United States District Court, N.D. Indiana, Hammond Division
MARK T. GARZA
UNITED STATES OF AMERICA
OPINION AND ORDER
T. MOODY JUDGE UNITED STATES DISTRICT COURT.
Garza has filed a motion (DE # 30) challenging his sentence
pursuant to 28 U.S.C. § 2255. For the reasons identified
below, Garza's motion will be denied.
December 15, 2011, this court accepted Garza's plea
agreement, and entered judgment convicting Garza of unlawful
possession of a firearm by a felon, pursuant to 18 U.S.C.
§ 922(g). (DE # 28.) The court sentenced Garza to a
84-month term of imprisonment, a 3-year term of supervised
release, and imposed a $100 special assessment.
(Id.) In calculating his sentence, this court
determined that Garza's base offense level was 24, on the
basis that he had two prior felony convictions for
“crimes of violence” as defined by § 4B1.2.
See also U.S.S.G. § 2K2.1(a)(2) (2011).
Garza's two prior felony convictions were: (1) a 2005
Indiana conviction for criminal recklessness; and (2) a 2009
Illinois conviction for burglary.
now moves to vacate his sentence on the basis that this
court's use of the Sentencing Guideline's
“residual clause” in § 4B1.2 to calculate
his sentence is unconstitutional in light of Johnson v.
United States, 135 S.Ct. 2551 (2015).
2255 allows a person convicted of a federal crime to seek to
vacate, set aside, or correct his sentence. 28 U.S.C. §
2255. This relief is available only in limited circumstances,
such as where an error is of jurisdictional or constitutional
magnitude, or where there has been an error of law that
“constitutes a fundamental defect which results in a
complete miscarriage of justice.” Harris v. United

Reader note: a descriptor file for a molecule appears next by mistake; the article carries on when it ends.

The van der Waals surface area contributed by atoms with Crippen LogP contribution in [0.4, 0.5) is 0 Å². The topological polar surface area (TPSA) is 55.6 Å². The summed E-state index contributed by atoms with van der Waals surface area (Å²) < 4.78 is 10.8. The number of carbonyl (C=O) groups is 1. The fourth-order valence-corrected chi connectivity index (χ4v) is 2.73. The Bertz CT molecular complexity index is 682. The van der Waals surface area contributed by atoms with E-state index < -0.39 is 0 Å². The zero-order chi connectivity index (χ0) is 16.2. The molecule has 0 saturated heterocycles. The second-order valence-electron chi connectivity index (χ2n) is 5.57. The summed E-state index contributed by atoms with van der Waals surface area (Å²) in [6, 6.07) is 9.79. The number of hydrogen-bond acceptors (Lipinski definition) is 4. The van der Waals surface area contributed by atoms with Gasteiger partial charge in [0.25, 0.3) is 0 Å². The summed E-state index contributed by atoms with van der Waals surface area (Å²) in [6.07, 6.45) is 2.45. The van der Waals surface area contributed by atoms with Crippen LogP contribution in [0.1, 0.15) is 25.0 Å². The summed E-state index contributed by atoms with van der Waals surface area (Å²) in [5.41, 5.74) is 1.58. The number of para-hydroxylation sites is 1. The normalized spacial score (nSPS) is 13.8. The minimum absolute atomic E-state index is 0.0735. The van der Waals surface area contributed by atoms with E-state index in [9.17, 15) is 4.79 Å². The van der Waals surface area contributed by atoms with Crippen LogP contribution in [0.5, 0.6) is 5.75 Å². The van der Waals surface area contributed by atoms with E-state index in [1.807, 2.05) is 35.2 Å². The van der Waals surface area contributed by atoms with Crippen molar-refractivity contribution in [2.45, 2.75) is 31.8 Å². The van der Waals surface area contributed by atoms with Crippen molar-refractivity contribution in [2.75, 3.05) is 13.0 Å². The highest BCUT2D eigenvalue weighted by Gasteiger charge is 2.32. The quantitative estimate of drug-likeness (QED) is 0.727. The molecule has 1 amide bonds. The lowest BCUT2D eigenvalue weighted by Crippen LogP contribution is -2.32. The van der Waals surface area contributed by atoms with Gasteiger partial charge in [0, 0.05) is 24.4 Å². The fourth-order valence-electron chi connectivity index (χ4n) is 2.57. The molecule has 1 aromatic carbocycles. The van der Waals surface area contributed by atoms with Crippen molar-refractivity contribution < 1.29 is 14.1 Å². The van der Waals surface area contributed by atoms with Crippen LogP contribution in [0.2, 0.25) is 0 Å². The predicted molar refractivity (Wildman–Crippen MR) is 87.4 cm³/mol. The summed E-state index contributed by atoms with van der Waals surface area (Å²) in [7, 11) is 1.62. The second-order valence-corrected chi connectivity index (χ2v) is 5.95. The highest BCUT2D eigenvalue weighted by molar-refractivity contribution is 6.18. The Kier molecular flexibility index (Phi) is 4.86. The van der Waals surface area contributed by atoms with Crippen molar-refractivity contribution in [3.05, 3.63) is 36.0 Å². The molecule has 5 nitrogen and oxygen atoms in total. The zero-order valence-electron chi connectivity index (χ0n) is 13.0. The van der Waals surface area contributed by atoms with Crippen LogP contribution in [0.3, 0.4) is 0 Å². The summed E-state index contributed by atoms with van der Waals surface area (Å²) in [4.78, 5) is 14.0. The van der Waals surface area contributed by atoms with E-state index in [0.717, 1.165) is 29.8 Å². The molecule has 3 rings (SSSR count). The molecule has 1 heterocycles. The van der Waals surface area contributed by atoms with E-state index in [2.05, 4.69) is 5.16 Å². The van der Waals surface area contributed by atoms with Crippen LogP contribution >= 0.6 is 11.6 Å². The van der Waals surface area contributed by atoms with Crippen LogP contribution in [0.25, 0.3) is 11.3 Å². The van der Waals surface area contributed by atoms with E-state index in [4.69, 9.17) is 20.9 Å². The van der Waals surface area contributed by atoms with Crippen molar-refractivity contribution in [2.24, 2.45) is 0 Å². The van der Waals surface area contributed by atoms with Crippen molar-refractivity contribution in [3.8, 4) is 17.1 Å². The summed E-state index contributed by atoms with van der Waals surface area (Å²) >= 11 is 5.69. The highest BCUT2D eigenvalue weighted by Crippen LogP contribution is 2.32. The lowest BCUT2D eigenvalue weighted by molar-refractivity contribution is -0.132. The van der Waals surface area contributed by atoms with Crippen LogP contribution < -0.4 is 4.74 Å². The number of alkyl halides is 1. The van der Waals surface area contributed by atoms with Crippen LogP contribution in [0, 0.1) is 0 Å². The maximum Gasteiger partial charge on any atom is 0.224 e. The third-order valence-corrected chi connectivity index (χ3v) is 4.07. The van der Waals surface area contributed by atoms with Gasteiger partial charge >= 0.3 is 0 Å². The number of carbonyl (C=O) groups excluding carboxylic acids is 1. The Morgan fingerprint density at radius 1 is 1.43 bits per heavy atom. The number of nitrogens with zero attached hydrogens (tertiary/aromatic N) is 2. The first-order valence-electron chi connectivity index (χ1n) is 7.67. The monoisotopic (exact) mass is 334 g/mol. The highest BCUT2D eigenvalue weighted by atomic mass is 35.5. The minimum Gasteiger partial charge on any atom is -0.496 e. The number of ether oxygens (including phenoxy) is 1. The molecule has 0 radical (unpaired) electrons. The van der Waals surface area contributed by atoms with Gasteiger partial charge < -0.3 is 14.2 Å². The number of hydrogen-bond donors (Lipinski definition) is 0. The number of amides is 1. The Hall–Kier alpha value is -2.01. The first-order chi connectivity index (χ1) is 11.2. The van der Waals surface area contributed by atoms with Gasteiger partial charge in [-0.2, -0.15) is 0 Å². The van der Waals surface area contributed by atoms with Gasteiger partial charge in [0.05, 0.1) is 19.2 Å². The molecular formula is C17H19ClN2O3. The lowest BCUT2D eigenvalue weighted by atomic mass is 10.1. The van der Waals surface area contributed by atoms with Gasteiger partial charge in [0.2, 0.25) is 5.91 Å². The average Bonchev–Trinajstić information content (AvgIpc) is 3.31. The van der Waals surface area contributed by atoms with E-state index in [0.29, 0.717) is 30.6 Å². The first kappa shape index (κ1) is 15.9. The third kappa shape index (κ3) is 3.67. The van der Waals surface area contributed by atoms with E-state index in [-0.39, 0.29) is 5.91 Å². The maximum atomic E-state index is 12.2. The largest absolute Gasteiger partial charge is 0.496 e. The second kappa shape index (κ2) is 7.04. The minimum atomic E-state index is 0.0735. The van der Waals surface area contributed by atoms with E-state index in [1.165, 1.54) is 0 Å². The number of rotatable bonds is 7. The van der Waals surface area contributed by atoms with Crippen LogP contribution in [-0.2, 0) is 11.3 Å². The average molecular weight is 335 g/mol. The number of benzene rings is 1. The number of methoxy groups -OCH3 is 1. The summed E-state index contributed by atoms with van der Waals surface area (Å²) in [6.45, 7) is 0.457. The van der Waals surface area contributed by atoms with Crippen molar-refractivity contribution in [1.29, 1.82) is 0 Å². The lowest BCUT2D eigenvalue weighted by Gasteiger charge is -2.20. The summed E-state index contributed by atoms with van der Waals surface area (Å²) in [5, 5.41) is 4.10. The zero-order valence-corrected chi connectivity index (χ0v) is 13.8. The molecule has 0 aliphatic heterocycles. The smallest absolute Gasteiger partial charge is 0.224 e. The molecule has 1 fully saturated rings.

States, 366 F.3d 593, 594 (7th Cir. 2004) (internal
citation and quotation marks omitted). Motions to vacate a
conviction or correct a sentence ask a court to grant an
extraordinary remedy to a person who has already had an
opportunity for full process. Kafo v. United States,
467 F.3d 1063, 1068 (7th Cir. 2006). A motion under §
2255 “is neither a recapitulation of nor a substitute
for a direct appeal.” Olmstead v. United
States, 55 F.3d 316, 319 (7th Cir. 1995) (internal
citation and quotation marks omitted). A court may deny a
§ 2255 motion without an evidentiary hearing if
“the motion and the files and records of the case
conclusively show that the prisoner is entitled to no
relief.” 28 U.S.C. § 2255(b); see also Shipman
v. United States, 925 F.3d 938. 943 (7th Cir. 2019).
of the Rules Governing § 2255 Proceedings requires the
court to promptly examine the motion. “If it plainly
appears from the motion, any attached exhibits, and the
record of prior proceedings that the moving party is not
entitled to relief, the judge must dismiss the motion and
direct the clerk to notify the moving party.”
motion to vacate must be summarily dismissed pursuant to Rule
4 because his motion is neither timely nor meritorious.
seeking to challenge their sentence pursuant to § 2255
must move to do so within one year from the latest of the
(1) the date on which the judgment of conviction becomes
(2) the date on which the impediment to making a motion
created by governmental action in violation of the
Constitution or laws of the United States is removed, if the
movant was prevented from making a motion by such
(3) the date on which the right asserted was initially
recognized by the Supreme Court, if that right has been newly
recognized by the Supreme Court and made retroactively